The pessimist complains about the wind; the optimist expects it to change; the realist adjusts the sails.
    William Arthur Ward

  6. #6
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    Stu, unfortunately, that is common with magazines that review products. In the 1970's, I owned a Sears Roebuck franchise store. One of my best selling appliances was a $99.00 clothes dryer. I also subscribed to Consumers Report and depended on it for many of my buying decisions. Then, one issue, they did a 'comparison' of clothes dryers. All but the $99.00 Sears model were in the $150.00 to $200.00 price range. My affordable model was essentially the same as higher priced Sears (Lady Kenmore) models but without all the bells and whistles. CR panned the Sears and gave it lousy rating. My sales dropped considerably and I was [expletive deleted] with them. Had they reviewed only dryers in the $100.00 range, I'm sure the Sears would have shined. Oh, well. That's why I love forums like this and the ability to read product specs on many-many comparable items on the Internet. Oh, BTW, CR lost a loyal subscriber.
    "Folks is funny critters."

    Think for yourselves and let others enjoy the privilege to do so, too. ~Voltaire

  7. #7
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    I think one thing to keep in mind is that there are a lot more Jets, Novas, and PM's out there. Personally, I wouldn't buy a Oneway 1224 for $2100 while I could spend the same money and get a competant 16" swing lathe. I don't mean to ruffle the feathers of the Oneway fans, I just can't see the value in one for mid size lathe. If I was touring the symposium circuit and wanted to have my own demo lathe then one might be a consideration.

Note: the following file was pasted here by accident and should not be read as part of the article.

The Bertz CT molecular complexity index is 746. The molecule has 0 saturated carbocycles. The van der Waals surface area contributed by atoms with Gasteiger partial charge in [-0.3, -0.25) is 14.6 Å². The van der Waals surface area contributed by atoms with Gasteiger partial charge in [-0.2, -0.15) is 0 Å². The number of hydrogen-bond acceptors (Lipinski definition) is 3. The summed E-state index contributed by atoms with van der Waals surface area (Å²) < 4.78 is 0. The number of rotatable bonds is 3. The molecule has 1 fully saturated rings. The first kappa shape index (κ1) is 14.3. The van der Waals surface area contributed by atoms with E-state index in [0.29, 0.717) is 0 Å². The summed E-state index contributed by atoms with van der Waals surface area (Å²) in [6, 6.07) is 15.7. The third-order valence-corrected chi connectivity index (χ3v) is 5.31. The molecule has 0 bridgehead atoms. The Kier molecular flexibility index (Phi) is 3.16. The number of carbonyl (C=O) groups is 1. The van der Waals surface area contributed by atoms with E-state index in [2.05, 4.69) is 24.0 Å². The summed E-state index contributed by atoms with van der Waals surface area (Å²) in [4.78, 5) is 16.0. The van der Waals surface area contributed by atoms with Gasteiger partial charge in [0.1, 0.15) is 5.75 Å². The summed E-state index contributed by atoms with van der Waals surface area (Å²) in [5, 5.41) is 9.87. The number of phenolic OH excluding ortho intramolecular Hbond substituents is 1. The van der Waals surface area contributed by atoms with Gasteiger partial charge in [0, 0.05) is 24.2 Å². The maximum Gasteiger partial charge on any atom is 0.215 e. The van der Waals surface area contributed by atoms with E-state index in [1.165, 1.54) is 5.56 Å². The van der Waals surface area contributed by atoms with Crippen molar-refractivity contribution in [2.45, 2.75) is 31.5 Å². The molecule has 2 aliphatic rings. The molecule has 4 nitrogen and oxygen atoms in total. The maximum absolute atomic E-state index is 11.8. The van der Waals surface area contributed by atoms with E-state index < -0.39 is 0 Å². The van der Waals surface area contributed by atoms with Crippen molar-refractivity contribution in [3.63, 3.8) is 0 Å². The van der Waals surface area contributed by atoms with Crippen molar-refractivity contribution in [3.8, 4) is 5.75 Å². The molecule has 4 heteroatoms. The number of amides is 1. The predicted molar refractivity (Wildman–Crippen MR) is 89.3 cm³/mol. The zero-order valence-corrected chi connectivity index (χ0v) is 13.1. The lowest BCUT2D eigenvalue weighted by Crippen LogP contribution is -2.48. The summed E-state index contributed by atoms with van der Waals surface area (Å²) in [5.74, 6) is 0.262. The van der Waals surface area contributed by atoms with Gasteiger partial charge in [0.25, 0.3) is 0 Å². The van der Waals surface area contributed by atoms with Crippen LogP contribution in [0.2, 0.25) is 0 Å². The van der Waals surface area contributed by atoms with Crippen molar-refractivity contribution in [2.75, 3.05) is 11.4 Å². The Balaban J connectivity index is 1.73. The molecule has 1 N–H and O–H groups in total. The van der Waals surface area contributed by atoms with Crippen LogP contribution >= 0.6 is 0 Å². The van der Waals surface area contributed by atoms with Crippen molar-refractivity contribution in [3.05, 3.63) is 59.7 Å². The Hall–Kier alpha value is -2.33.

I think they compared the lathes that most newer turners/ hobbyists are buying.
    >>Enter witty saying here<<

  8. #8
    Quote Originally Posted by TYLER WOOD View Post
    hmmm according to them, the General was not powerful enough in the spindle? I've maxed out the capacity and hogged stuff out, no stalling or no noticeable flexing of the spindle. I wonder what they were doing to make 1" diameter steel bar flex?????
    You'd be surprised what can happen with a soaking wet 16" blank cantilevered off a faceplate

    I owned a 25-650. I agree with pretty much everything in the article. It's underpowered for its HP rating, very unstable on its base and the toolrest extension is downright dangerous.

    As for the small spindle, remember that also means smaller bearings. I had the front bearing on my spindle go bad after only 7 months of light hobbyist use. When I took the spindle apart I found teeny little unsealed bearings. I was told that bearings are not a warranty item.

    To their credit, they offered to replace it anyway. To their discredit, they sent me incorrect bearings twice, I finally went out and bought and installed my own bearings and it took 9 months to get a refund check from General.

    It does have a ton of nice features for the money, but IMHO the bad outweighs the good here.

    -Joe